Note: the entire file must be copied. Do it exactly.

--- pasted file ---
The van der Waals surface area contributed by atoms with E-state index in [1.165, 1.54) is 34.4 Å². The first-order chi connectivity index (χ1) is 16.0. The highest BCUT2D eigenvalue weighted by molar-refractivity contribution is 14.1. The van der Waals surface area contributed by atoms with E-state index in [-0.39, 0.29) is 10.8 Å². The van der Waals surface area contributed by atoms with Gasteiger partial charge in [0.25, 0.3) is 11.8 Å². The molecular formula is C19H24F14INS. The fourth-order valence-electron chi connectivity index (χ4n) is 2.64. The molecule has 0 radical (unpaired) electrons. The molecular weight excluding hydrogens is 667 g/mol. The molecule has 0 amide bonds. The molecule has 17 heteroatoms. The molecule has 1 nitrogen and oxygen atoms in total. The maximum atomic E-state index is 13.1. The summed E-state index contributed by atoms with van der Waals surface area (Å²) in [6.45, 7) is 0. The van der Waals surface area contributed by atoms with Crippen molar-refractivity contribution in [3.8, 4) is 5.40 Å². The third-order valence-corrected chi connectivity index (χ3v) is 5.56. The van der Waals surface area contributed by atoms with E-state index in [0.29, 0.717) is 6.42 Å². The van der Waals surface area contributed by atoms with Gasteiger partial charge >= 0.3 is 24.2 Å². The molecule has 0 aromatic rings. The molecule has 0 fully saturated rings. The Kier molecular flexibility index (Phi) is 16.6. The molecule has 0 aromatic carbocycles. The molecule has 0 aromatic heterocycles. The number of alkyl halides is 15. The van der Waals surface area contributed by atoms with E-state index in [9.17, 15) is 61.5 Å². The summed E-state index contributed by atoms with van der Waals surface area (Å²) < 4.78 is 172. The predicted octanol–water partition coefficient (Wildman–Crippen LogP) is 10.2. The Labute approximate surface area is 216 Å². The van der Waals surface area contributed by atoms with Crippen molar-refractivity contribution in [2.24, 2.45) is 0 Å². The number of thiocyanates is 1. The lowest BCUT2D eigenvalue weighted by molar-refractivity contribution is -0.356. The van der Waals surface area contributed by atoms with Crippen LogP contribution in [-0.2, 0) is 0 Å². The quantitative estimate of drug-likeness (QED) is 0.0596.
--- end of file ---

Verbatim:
The van der Waals surface area contributed by atoms with E-state index in [1.165, 1.54) is 34.4 Å². The first-order chi connectivity index (χ1) is 16.0. The highest BCUT2D eigenvalue weighted by molar-refractivity contribution is 14.1. The van der Waals surface area contributed by atoms with E-state index in [-0.39, 0.29) is 10.8 Å². The van der Waals surface area contributed by atoms with Gasteiger partial charge in [0.25, 0.3) is 11.8 Å². The molecular formula is C19H24F14INS. The fourth-order valence-electron chi connectivity index (χ4n) is 2.64. The molecule has 0 radical (unpaired) electrons. The molecular weight excluding hydrogens is 667 g/mol. The molecule has 0 amide bonds. The molecule has 17 heteroatoms. The molecule has 1 nitrogen and oxygen atoms in total. The maximum atomic E-state index is 13.1. The summed E-state index contributed by atoms with van der Waals surface area (Å²) in [6.45, 7) is 0. The van der Waals surface area contributed by atoms with Crippen molar-refractivity contribution in [3.8, 4) is 5.40 Å². The third-order valence-corrected chi connectivity index (χ3v) is 5.56. The van der Waals surface area contributed by atoms with E-state index in [0.29, 0.717) is 6.42 Å². The van der Waals surface area contributed by atoms with Gasteiger partial charge >= 0.3 is 24.2 Å². The molecule has 0 aromatic rings. The molecule has 0 fully saturated rings. The Kier molecular flexibility index (Phi) is 16.6. The molecule has 0 aromatic carbocycles. The molecule has 0 aromatic heterocycles. The number of alkyl halides is 15. The van der Waals surface area contributed by atoms with E-state index in [9.17, 15) is 61.5 Å². The summed E-state index contributed by atoms with van der Waals surface area (Å²) < 4.78 is 172. The predicted octanol–water partition coefficient (Wildman–Crippen LogP) is 10.2. The Labute approximate surface area is 216 Å². The van der Waals surface area contributed by atoms with Crippen molar-refractivity contribution in [2.24, 2.45) is 0 Å². The number of thiocyanates is 1. The lowest BCUT2D eigenvalue weighted by molar-refractivity contribution is -0.356. The van der Waals surface area contributed by atoms with Crippen LogP contribution in [-0.2, 0) is 0 Å². The quantitative estimate of drug-likeness (QED) is 0.0596.